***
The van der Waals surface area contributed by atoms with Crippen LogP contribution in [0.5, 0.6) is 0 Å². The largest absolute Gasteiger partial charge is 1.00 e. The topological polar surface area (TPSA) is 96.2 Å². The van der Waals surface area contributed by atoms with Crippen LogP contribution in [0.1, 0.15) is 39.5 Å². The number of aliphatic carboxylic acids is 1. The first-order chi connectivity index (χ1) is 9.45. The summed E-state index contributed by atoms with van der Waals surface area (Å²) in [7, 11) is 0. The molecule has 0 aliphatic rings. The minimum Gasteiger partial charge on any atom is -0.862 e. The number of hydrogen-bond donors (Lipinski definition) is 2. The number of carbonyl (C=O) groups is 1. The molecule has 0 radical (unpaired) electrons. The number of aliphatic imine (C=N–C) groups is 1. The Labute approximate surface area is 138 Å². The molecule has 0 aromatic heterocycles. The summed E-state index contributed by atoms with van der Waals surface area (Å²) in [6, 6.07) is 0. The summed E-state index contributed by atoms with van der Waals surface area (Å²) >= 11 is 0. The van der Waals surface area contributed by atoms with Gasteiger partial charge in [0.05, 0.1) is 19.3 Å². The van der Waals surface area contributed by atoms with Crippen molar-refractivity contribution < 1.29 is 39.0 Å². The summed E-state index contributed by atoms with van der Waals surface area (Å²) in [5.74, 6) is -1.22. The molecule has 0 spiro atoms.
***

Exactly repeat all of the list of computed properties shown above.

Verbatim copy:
The van der Waals surface area contributed by atoms with Crippen LogP contribution in [0.5, 0.6) is 0 Å². The largest absolute Gasteiger partial charge is 1.00 e. The topological polar surface area (TPSA) is 96.2 Å². The van der Waals surface area contributed by atoms with Crippen LogP contribution in [0.1, 0.15) is 39.5 Å². The number of aliphatic carboxylic acids is 1. The first-order chi connectivity index (χ1) is 9.45. The summed E-state index contributed by atoms with van der Waals surface area (Å²) in [7, 11) is 0. The molecule has 0 aliphatic rings. The minimum Gasteiger partial charge on any atom is -0.862 e. The number of hydrogen-bond donors (Lipinski definition) is 2. The number of carbonyl (C=O) groups is 1. The molecule has 0 radical (unpaired) electrons. The number of aliphatic imine (C=N–C) groups is 1. The Labute approximate surface area is 138 Å². The molecule has 0 aromatic heterocycles. The summed E-state index contributed by atoms with van der Waals surface area (Å²) in [6, 6.07) is 0. The summed E-state index contributed by atoms with van der Waals surface area (Å²) >= 11 is 0. The van der Waals surface area contributed by atoms with Gasteiger partial charge in [0.05, 0.1) is 19.3 Å². The van der Waals surface area contributed by atoms with Crippen molar-refractivity contribution < 1.29 is 39.0 Å². The summed E-state index contributed by atoms with van der Waals surface area (Å²) in [5.74, 6) is -1.22. The molecule has 0 spiro atoms.